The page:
Nestled between Portland and Salem, Oregon, lies the Mount Hood National Forest. This amazing forest spans over 1 million acres and includes a number of hot springs, including Bagby Hot Springs. A hot spring is a natural body or spring of water that has an elevated temperature, usually warmer than body temperature. There are quite a few hot springs across the world, but Bagby Hot Springs, nestled in the depths of the Mount Hood National Forest, is quite the sight to behold.

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History

The Mount Hood National Forest is divided into four different sections and eight official wilderness areas, including Bull of the Woods Wilderness. Bagby Hot Springs are located just outside this wilderness at an elevation of 2,280 feet. Although the Mount Hood National Forest was first established in 1892, Bagby Hot Springs didn’t officially become part of the forest until 1908. Historians believe that it was first settled for hundreds of years by Native American people, who revered the springs. The main bathhouses of Bagby Hot Springs were built in 1913 and, due to the increase of forest fires, fire control crews built the Bagby Guard Station, which remained in use until 1974. After it was closed to the public, it was placed on the list of National Register of Historic Places. The bathhouses and Bagby Hot Springs are very popular places for tourists to visit all year round. Bagby Hot Springs and its surrounding areas are serviced by the United States Forest Service and are kept up to date on regulations.

Hot Springs and Bathhouses

Bagby Hot Springs are made up of three large springs and a number of smaller springs. The water that springs from them is full of minerals that have no harmful effect on the body, and include sodium, potassium, magnesium, and calcium. At least 42 gallons per minute of this natural spring water flows through Bagby Hot Springs from the three major springs, with temperatures that can reach between 49°C and 59°C.

The original bathhouse at Bagby Hot Springs was constructed in 1920. Bathing was all the rage at the time, and people loved to visit the bathhouse at Bagby. Unfortunately, due to carelessness the original bathhouse succumbed to a fire in 1979, when forgotten candles caused a fast-burning fire that ripped through the old wood of the bathhouse. Fortunately, no one was hurt, but the bathhouse was destroyed; three new bathhouses were added between 1983 and 1986.

The main bathhouse was the last to be built, and consists of five tubs, allowing visitors to soak in the spring water in complete privacy. This bathhouse is nicknamed the “Private Deck” because it is the most secluded and private, situated between the three decks, which can cause long queues. The second bathhouse, the “Lower Deck,” is open to the public and includes three long tubs through which the spring water flows. The last bathhouse is the “Upper Deck,” which was the first bathhouse built after the fire. This deck is open to the public and is a communal area, however it is located 100 yards away from the other bathhouses. This deck has a large round tub for visitors to enjoy the warm waters of Bagby.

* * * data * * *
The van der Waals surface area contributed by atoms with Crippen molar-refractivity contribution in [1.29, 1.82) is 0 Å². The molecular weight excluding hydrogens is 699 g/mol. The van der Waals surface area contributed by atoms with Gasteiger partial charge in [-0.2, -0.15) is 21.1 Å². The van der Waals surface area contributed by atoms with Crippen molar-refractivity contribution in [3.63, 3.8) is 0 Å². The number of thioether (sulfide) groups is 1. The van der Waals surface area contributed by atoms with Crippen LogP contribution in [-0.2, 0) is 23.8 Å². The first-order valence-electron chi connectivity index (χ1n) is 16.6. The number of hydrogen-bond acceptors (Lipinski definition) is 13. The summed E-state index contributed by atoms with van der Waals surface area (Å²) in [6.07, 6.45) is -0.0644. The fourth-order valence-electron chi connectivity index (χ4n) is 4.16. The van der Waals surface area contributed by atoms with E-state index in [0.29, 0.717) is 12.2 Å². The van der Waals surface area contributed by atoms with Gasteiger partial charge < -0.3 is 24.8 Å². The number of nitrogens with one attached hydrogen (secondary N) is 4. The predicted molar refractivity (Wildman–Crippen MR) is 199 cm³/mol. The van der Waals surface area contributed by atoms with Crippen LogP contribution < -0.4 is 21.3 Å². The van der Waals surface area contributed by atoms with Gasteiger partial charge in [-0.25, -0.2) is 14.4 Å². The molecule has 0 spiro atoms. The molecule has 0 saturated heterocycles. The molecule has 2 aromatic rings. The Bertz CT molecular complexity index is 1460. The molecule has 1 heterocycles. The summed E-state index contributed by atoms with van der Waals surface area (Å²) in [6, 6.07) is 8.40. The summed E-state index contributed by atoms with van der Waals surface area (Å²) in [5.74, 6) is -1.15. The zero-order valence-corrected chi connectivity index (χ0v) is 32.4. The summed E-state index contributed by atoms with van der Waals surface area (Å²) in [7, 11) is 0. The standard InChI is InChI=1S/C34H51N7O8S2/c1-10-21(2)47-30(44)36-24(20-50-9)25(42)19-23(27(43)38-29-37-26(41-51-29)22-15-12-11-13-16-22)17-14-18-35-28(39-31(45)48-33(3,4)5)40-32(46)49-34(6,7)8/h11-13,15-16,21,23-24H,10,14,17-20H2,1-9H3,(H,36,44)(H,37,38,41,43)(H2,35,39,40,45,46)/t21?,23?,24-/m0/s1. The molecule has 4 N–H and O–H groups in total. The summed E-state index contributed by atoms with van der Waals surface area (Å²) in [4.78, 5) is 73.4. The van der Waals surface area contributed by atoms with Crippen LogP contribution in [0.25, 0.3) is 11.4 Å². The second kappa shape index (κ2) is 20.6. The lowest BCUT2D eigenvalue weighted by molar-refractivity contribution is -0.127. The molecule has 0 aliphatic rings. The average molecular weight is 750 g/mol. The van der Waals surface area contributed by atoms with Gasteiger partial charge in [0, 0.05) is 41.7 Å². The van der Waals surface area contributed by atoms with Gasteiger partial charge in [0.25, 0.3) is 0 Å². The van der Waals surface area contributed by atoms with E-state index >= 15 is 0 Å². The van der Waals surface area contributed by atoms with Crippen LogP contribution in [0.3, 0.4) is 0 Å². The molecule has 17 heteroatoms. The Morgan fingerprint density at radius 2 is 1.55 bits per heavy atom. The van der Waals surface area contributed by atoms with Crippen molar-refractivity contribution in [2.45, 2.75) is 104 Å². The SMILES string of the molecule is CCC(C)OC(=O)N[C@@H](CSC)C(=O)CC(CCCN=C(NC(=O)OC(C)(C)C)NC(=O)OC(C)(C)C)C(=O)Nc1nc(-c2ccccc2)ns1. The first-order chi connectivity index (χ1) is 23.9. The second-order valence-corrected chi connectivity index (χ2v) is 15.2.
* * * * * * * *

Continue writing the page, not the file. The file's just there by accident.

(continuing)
Facility and Access

Bagby Hot Springs is open to the public all day every day of the year. Since the springs are open all the time, there are US Forest Service officials and volunteers on hand to keep a look out for unwanted guests or other mischief. Bagby Hot Springs is a no-camping zone and that policy is strictly enforced. Throughout the open areas, nudity is not allowed, although it is allowed within the bathhouses themselves. Bagby Hot Springs is located 1.5 miles off the beaten path from the closest forest area parking site. Since it is quite the hike up to the springs, visitors are advised to dress appropriately for walking. The spring and summer months are the most popular times to visit, especially since the cold and snowy winter months tend to leave the roads blocked, with little access to the springs. Repair works are currently taking up most of the area at Bagby Hot Springs, but the communal and private bathhouses are still available for use.

Clackamas County, Oregon, United States

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